Ten Native American tribes were represented at Vital’s 3rd annual “Blessing of the Bison.”
Vital said the most bison (buffalo) he has had on his farm at any time is 15 head.
“We currently have nine. We began with three which we purchased from a resident on Signal Mountain,” Vital said.
Vital has played a very significant and important role in preservation and conservation.
The 90 acre farm allows the Plains and Woods buffalos to roam, mostly staying out of sight from travelers along a portion of the Trail of Tears, headed west on Highway 60 to the Blythe Ferry Memorial Removal Park.
The land is on a Conservation Easement Land Trust for Tennessee and will always be protected as green space. In fact, Vital’s neighbor David Gooch has the property north of Vital’s farm and it is also protected.
“I have always enjoyed our National Parks and Conservation. We had the opportunity to purchase the farm, then began buying the buffaloes.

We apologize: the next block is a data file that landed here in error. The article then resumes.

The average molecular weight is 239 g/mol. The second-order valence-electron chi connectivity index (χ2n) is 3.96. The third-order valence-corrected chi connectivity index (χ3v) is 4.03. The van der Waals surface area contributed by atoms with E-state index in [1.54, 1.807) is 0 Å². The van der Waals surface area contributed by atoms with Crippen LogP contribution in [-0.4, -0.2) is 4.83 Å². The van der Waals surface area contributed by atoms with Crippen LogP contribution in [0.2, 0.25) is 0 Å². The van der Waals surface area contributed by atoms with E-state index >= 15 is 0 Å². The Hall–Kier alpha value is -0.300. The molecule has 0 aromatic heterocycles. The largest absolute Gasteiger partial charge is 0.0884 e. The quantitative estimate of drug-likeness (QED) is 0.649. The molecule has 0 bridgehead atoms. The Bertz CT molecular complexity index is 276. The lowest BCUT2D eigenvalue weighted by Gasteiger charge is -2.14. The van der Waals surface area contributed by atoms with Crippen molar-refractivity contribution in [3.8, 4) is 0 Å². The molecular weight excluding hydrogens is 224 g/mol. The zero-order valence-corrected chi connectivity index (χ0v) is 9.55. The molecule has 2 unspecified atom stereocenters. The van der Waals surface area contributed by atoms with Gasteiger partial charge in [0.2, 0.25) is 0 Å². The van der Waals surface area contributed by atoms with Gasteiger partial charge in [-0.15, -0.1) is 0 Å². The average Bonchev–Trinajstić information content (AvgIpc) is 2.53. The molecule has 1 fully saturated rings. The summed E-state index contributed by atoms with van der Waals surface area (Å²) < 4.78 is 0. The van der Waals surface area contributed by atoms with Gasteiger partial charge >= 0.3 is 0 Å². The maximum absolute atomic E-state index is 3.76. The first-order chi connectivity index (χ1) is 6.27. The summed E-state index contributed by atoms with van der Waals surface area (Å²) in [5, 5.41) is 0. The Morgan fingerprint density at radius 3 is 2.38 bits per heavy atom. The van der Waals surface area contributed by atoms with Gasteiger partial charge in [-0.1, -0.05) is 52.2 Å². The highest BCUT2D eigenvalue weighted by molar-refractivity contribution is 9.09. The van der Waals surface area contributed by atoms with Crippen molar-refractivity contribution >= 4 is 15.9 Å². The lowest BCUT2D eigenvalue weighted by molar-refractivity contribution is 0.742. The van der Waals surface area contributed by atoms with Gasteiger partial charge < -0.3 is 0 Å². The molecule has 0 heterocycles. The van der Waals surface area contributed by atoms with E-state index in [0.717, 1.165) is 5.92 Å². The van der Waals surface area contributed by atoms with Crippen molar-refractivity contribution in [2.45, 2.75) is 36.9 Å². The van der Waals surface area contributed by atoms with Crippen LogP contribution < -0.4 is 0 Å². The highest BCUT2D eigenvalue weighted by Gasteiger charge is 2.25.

“This is my way of bringing back parts of our heritage,” Vital explained.
The Georgetown Road is also an alternate for the Tanasi Trail which was added to Bradley County earlier this week by the Tennessee Department of Tourism.
Vital also played a key role in the Blythe Ferry Memorial Removal Park, which was an egress collection point for the Cherokee and many other tribes during the days prior to their trek along the Trail of Tears to their new home in Oklahoma.
“The buffalo are so important to American history and that of the Native Americans. They utilized every part of the animal. There was no waste. The hides were used for clothing and to provide warmth, bones for weapons and fat and meat for fuel and food,” Vital said.
Vital, an area businessman, is also the chairman for the Tennessee Historic Preservation Trust and has been involved in a number of personal historical reclamation and preservation projects. He is also on the Board of Trustees for the National Parks Conservation.
As for the “Blessing” — it’s something he shares with special guests and the Native Americans.